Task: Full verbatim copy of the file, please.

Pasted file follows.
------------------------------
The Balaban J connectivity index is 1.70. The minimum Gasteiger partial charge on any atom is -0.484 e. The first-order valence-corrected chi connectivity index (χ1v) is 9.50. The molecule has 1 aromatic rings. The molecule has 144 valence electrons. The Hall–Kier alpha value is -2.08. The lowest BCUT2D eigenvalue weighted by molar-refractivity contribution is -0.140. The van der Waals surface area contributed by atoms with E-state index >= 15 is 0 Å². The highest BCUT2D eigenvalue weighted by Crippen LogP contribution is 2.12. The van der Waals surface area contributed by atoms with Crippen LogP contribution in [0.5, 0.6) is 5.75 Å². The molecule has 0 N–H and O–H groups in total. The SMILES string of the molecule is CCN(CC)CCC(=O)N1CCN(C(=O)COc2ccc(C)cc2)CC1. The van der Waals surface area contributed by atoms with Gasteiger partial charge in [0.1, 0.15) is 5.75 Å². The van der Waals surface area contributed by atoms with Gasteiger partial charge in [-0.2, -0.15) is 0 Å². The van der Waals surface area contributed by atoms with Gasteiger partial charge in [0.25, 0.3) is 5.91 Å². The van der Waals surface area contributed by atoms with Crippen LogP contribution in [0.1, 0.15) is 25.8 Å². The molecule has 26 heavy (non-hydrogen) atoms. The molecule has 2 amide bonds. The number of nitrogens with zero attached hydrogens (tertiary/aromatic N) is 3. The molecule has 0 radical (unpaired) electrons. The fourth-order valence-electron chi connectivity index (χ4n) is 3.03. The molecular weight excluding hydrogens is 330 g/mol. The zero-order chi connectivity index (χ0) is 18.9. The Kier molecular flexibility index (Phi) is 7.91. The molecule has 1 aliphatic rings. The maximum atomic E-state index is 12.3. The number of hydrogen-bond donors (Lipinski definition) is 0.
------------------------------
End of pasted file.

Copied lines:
The Balaban J connectivity index is 1.70. The minimum Gasteiger partial charge on any atom is -0.484 e. The first-order valence-corrected chi connectivity index (χ1v) is 9.50. The molecule has 1 aromatic rings. The molecule has 144 valence electrons. The Hall–Kier alpha value is -2.08. The lowest BCUT2D eigenvalue weighted by molar-refractivity contribution is -0.140. The van der Waals surface area contributed by atoms with E-state index >= 15 is 0 Å². The highest BCUT2D eigenvalue weighted by Crippen LogP contribution is 2.12. The van der Waals surface area contributed by atoms with Crippen LogP contribution in [0.5, 0.6) is 5.75 Å². The molecule has 0 N–H and O–H groups in total. The SMILES string of the molecule is CCN(CC)CCC(=O)N1CCN(C(=O)COc2ccc(C)cc2)CC1. The van der Waals surface area contributed by atoms with Gasteiger partial charge in [0.1, 0.15) is 5.75 Å². The van der Waals surface area contributed by atoms with Gasteiger partial charge in [-0.2, -0.15) is 0 Å². The van der Waals surface area contributed by atoms with Gasteiger partial charge in [0.25, 0.3) is 5.91 Å². The van der Waals surface area contributed by atoms with Crippen LogP contribution in [0.1, 0.15) is 25.8 Å². The molecule has 26 heavy (non-hydrogen) atoms. The molecule has 2 amide bonds. The number of nitrogens with zero attached hydrogens (tertiary/aromatic N) is 3. The molecule has 0 radical (unpaired) electrons. The fourth-order valence-electron chi connectivity index (χ4n) is 3.03. The molecular weight excluding hydrogens is 330 g/mol. The zero-order chi connectivity index (χ0) is 18.9. The Kier molecular flexibility index (Phi) is 7.91. The molecule has 1 aliphatic rings. The maximum atomic E-state index is 12.3. The number of hydrogen-bond donors (Lipinski definition) is 0.